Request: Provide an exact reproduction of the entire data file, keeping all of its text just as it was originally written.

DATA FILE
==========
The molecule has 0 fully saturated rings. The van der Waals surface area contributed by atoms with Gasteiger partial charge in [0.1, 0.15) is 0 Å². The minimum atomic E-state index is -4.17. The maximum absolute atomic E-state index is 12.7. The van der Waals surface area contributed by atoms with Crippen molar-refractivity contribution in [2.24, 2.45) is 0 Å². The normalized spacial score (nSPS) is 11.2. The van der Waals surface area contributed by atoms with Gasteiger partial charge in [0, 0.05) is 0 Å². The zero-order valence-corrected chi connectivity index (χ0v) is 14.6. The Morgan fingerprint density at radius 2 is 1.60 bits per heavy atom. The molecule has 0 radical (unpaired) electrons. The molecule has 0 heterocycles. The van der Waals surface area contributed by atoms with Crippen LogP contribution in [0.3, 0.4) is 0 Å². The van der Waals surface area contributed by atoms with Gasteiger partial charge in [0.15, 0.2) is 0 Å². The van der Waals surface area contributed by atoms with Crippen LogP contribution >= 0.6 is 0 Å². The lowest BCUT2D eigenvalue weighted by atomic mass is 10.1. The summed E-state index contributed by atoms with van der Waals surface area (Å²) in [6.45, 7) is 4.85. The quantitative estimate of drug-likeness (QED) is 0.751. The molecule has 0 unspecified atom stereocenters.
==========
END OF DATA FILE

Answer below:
The molecule has 0 fully saturated rings. The van der Waals surface area contributed by atoms with Gasteiger partial charge in [0.1, 0.15) is 0 Å². The minimum atomic E-state index is -4.17. The maximum absolute atomic E-state index is 12.7. The van der Waals surface area contributed by atoms with Crippen molar-refractivity contribution in [2.24, 2.45) is 0 Å². The normalized spacial score (nSPS) is 11.2. The van der Waals surface area contributed by atoms with Gasteiger partial charge in [0, 0.05) is 0 Å². The zero-order valence-corrected chi connectivity index (χ0v) is 14.6. The Morgan fingerprint density at radius 2 is 1.60 bits per heavy atom. The molecule has 0 radical (unpaired) electrons. The molecule has 0 heterocycles. The van der Waals surface area contributed by atoms with Crippen LogP contribution in [0.3, 0.4) is 0 Å². The van der Waals surface area contributed by atoms with Gasteiger partial charge in [0.15, 0.2) is 0 Å². The van der Waals surface area contributed by atoms with Crippen LogP contribution >= 0.6 is 0 Å². The lowest BCUT2D eigenvalue weighted by atomic mass is 10.1. The summed E-state index contributed by atoms with van der Waals surface area (Å²) in [6.45, 7) is 4.85. The quantitative estimate of drug-likeness (QED) is 0.751. The molecule has 0 unspecified atom stereocenters.